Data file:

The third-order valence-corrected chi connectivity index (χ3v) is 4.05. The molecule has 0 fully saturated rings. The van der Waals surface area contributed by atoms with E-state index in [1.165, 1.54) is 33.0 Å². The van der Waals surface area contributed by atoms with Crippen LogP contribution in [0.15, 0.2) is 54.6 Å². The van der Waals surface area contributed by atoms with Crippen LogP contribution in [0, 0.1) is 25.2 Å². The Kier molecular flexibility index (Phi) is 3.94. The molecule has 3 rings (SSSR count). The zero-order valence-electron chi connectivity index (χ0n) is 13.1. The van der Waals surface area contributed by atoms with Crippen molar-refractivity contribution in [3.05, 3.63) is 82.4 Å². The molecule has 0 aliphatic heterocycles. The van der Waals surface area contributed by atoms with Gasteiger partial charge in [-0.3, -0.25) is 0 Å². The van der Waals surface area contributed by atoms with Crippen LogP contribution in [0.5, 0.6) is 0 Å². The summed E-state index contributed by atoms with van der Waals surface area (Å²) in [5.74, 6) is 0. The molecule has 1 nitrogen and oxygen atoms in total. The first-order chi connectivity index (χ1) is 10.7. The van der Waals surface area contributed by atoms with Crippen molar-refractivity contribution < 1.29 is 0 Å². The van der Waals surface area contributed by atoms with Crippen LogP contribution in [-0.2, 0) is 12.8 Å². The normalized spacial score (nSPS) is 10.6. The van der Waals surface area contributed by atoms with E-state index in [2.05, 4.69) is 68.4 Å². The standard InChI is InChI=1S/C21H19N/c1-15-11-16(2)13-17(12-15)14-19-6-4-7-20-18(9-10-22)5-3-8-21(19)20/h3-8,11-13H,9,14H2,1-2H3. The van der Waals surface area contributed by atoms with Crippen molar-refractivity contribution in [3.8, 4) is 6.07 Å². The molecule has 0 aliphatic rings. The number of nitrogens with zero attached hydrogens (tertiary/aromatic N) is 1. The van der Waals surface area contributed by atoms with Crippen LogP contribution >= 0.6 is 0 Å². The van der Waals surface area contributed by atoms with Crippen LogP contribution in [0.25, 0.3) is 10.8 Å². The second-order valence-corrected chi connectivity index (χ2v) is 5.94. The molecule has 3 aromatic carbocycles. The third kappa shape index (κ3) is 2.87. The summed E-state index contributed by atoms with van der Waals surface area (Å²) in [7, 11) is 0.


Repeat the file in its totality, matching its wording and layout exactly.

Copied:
The third-order valence-corrected chi connectivity index (χ3v) is 4.05. The molecule has 0 fully saturated rings. The van der Waals surface area contributed by atoms with E-state index in [1.165, 1.54) is 33.0 Å². The van der Waals surface area contributed by atoms with Crippen LogP contribution in [0.15, 0.2) is 54.6 Å². The van der Waals surface area contributed by atoms with Crippen LogP contribution in [0, 0.1) is 25.2 Å². The Kier molecular flexibility index (Phi) is 3.94. The molecule has 3 rings (SSSR count). The zero-order valence-electron chi connectivity index (χ0n) is 13.1. The van der Waals surface area contributed by atoms with Crippen molar-refractivity contribution in [3.05, 3.63) is 82.4 Å². The molecule has 0 aliphatic heterocycles. The van der Waals surface area contributed by atoms with Gasteiger partial charge in [-0.3, -0.25) is 0 Å². The van der Waals surface area contributed by atoms with Crippen LogP contribution in [0.5, 0.6) is 0 Å². The summed E-state index contributed by atoms with van der Waals surface area (Å²) in [5.74, 6) is 0. The molecule has 1 nitrogen and oxygen atoms in total. The first-order chi connectivity index (χ1) is 10.7. The van der Waals surface area contributed by atoms with Crippen molar-refractivity contribution < 1.29 is 0 Å². The van der Waals surface area contributed by atoms with Crippen LogP contribution in [-0.2, 0) is 12.8 Å². The normalized spacial score (nSPS) is 10.6. The van der Waals surface area contributed by atoms with E-state index in [2.05, 4.69) is 68.4 Å². The standard InChI is InChI=1S/C21H19N/c1-15-11-16(2)13-17(12-15)14-19-6-4-7-20-18(9-10-22)5-3-8-21(19)20/h3-8,11-13H,9,14H2,1-2H3. The van der Waals surface area contributed by atoms with Crippen molar-refractivity contribution in [3.8, 4) is 6.07 Å². The molecule has 0 aliphatic rings. The number of nitrogens with zero attached hydrogens (tertiary/aromatic N) is 1. The van der Waals surface area contributed by atoms with Crippen LogP contribution >= 0.6 is 0 Å². The van der Waals surface area contributed by atoms with Crippen LogP contribution in [0.25, 0.3) is 10.8 Å². The second-order valence-corrected chi connectivity index (χ2v) is 5.94. The molecule has 3 aromatic carbocycles. The third kappa shape index (κ3) is 2.87. The summed E-state index contributed by atoms with van der Waals surface area (Å²) in [7, 11) is 0.